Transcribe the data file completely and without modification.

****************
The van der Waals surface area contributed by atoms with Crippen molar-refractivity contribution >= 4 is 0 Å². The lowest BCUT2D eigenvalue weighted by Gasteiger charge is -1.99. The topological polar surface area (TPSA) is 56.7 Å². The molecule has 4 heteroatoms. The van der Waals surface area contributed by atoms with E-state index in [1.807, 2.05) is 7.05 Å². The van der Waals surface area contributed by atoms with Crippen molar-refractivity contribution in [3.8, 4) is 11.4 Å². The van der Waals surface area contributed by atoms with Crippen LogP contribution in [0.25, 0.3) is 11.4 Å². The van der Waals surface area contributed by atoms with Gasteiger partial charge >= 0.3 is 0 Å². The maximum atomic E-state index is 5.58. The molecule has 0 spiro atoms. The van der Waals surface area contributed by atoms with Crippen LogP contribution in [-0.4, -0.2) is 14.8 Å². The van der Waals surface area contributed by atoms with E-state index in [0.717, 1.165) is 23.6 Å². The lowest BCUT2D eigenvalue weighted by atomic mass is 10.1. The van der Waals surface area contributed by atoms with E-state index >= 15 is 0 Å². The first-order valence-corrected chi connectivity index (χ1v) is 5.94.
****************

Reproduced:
The van der Waals surface area contributed by atoms with Crippen molar-refractivity contribution >= 4 is 0 Å². The lowest BCUT2D eigenvalue weighted by Gasteiger charge is -1.99. The topological polar surface area (TPSA) is 56.7 Å². The molecule has 4 heteroatoms. The van der Waals surface area contributed by atoms with E-state index in [1.807, 2.05) is 7.05 Å². The van der Waals surface area contributed by atoms with Crippen molar-refractivity contribution in [3.8, 4) is 11.4 Å². The van der Waals surface area contributed by atoms with Crippen LogP contribution in [0.25, 0.3) is 11.4 Å². The van der Waals surface area contributed by atoms with Gasteiger partial charge >= 0.3 is 0 Å². The maximum atomic E-state index is 5.58. The molecule has 0 spiro atoms. The van der Waals surface area contributed by atoms with Crippen LogP contribution in [-0.4, -0.2) is 14.8 Å². The van der Waals surface area contributed by atoms with E-state index in [0.717, 1.165) is 23.6 Å². The lowest BCUT2D eigenvalue weighted by atomic mass is 10.1. The van der Waals surface area contributed by atoms with E-state index >= 15 is 0 Å². The first-order valence-corrected chi connectivity index (χ1v) is 5.94.